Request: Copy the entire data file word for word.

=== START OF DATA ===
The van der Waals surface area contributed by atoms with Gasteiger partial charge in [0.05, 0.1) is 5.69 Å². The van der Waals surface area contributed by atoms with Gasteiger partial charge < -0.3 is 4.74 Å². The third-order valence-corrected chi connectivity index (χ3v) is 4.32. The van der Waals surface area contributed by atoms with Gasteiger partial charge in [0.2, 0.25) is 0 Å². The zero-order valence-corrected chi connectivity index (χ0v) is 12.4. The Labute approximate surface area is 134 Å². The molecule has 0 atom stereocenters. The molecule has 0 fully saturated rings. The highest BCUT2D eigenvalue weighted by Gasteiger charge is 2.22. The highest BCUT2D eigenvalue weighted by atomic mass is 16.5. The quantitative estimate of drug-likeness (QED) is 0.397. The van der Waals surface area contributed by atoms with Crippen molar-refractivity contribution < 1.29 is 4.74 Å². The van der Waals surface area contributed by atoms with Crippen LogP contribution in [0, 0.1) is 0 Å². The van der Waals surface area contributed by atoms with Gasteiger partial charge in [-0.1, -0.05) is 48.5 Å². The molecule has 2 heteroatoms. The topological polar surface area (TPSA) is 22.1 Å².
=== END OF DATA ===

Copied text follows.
The van der Waals surface area contributed by atoms with Gasteiger partial charge in [0.05, 0.1) is 5.69 Å². The van der Waals surface area contributed by atoms with Gasteiger partial charge < -0.3 is 4.74 Å². The third-order valence-corrected chi connectivity index (χ3v) is 4.32. The van der Waals surface area contributed by atoms with Gasteiger partial charge in [0.2, 0.25) is 0 Å². The zero-order valence-corrected chi connectivity index (χ0v) is 12.4. The Labute approximate surface area is 134 Å². The molecule has 0 atom stereocenters. The molecule has 0 fully saturated rings. The highest BCUT2D eigenvalue weighted by Gasteiger charge is 2.22. The highest BCUT2D eigenvalue weighted by atomic mass is 16.5. The quantitative estimate of drug-likeness (QED) is 0.397. The van der Waals surface area contributed by atoms with Crippen molar-refractivity contribution < 1.29 is 4.74 Å². The van der Waals surface area contributed by atoms with Crippen LogP contribution in [0, 0.1) is 0 Å². The van der Waals surface area contributed by atoms with Gasteiger partial charge in [-0.1, -0.05) is 48.5 Å². The molecule has 2 heteroatoms. The topological polar surface area (TPSA) is 22.1 Å².